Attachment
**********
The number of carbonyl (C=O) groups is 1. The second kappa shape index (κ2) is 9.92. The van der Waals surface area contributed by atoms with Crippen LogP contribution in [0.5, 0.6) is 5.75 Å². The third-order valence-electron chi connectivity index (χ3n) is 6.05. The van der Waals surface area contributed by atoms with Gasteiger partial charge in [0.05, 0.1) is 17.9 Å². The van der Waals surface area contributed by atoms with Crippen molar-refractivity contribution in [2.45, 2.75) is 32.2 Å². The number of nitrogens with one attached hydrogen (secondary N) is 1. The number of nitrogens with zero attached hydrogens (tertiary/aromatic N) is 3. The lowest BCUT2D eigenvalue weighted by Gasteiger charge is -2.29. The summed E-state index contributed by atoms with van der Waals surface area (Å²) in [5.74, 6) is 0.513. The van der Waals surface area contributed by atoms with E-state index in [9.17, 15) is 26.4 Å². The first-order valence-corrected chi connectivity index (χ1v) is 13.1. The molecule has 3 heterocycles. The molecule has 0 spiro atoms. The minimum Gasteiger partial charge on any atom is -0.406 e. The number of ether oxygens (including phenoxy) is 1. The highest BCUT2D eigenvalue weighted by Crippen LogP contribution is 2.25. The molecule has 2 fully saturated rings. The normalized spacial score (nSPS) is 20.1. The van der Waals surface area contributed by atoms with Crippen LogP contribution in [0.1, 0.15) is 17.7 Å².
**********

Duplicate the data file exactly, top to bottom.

The number of carbonyl (C=O) groups is 1. The second kappa shape index (κ2) is 9.92. The van der Waals surface area contributed by atoms with Crippen LogP contribution in [0.5, 0.6) is 5.75 Å². The third-order valence-electron chi connectivity index (χ3n) is 6.05. The van der Waals surface area contributed by atoms with Gasteiger partial charge in [0.05, 0.1) is 17.9 Å². The van der Waals surface area contributed by atoms with Crippen molar-refractivity contribution in [2.45, 2.75) is 32.2 Å². The number of nitrogens with one attached hydrogen (secondary N) is 1. The number of nitrogens with zero attached hydrogens (tertiary/aromatic N) is 3. The lowest BCUT2D eigenvalue weighted by Gasteiger charge is -2.29. The summed E-state index contributed by atoms with van der Waals surface area (Å²) in [5.74, 6) is 0.513. The van der Waals surface area contributed by atoms with E-state index in [9.17, 15) is 26.4 Å². The first-order valence-corrected chi connectivity index (χ1v) is 13.1. The molecule has 3 heterocycles. The molecule has 0 spiro atoms. The minimum Gasteiger partial charge on any atom is -0.406 e. The number of ether oxygens (including phenoxy) is 1. The highest BCUT2D eigenvalue weighted by Crippen LogP contribution is 2.25. The molecule has 2 fully saturated rings. The normalized spacial score (nSPS) is 20.1. The van der Waals surface area contributed by atoms with Crippen LogP contribution in [0.1, 0.15) is 17.7 Å².